raft Declaration on rights and duties of States


The “Declaration on Rights and Duties of States,” commonly referred to as the “Montevideo Convention,” is an international treaty that establishes the rights and obligations of sovereign states. It was adopted in 1933 at the Seventh International Conference of American States in Montevideo, Uruguay, and has since become one of the fundamental principles of international law.

The Montevideo Convention outlines the criteria for statehood and sets forth the rights and duties that states possess. According to the convention, a state is defined as a permanent population, a defined territory, a government, and the capacity to enter into relations with other states. These criteria are commonly known as the Montevideo criteria.

The declaration further establishes the rights of states, including the right to territorial integrity, political independence, equality, and self-determination. It emphasizes that states should refrain from interfering in the internal affairs of other states and should respect each other’s sovereignty.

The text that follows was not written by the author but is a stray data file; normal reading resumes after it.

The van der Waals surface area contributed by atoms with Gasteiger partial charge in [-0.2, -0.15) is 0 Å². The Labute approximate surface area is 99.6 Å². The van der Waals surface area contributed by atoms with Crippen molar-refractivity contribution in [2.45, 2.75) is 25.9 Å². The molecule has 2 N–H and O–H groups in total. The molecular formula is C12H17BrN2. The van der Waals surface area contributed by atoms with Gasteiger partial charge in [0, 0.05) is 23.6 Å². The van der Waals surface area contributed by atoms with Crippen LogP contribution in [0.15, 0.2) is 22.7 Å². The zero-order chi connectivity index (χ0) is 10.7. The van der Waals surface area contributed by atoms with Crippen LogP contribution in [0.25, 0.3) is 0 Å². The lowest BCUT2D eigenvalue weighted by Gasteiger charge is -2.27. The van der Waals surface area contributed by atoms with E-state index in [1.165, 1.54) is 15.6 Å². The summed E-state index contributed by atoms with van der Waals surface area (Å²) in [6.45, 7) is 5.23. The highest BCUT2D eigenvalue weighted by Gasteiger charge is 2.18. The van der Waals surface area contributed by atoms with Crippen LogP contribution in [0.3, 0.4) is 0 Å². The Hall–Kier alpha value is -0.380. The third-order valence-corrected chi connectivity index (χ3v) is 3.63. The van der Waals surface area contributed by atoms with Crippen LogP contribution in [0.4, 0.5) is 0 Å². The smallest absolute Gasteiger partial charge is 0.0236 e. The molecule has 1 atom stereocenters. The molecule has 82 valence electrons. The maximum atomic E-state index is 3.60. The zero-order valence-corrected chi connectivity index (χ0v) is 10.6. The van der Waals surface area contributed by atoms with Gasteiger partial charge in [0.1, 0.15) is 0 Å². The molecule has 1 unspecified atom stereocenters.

Additionally, the Montevideo Convention outlines the duties of states, including the obligation to respect the sovereignty and territorial integrity of other states, the duty to refrain from the use of force or threat of force against other states, and the duty to settle international disputes peacefully.

Overall, the Montevideo Convention provides a framework for the conduct of states in the international community, emphasizing principles such as sovereignty, non-interference, and peaceful resolution of disputes. It continues to be an important document in international law and is widely recognized and respected by the international community.

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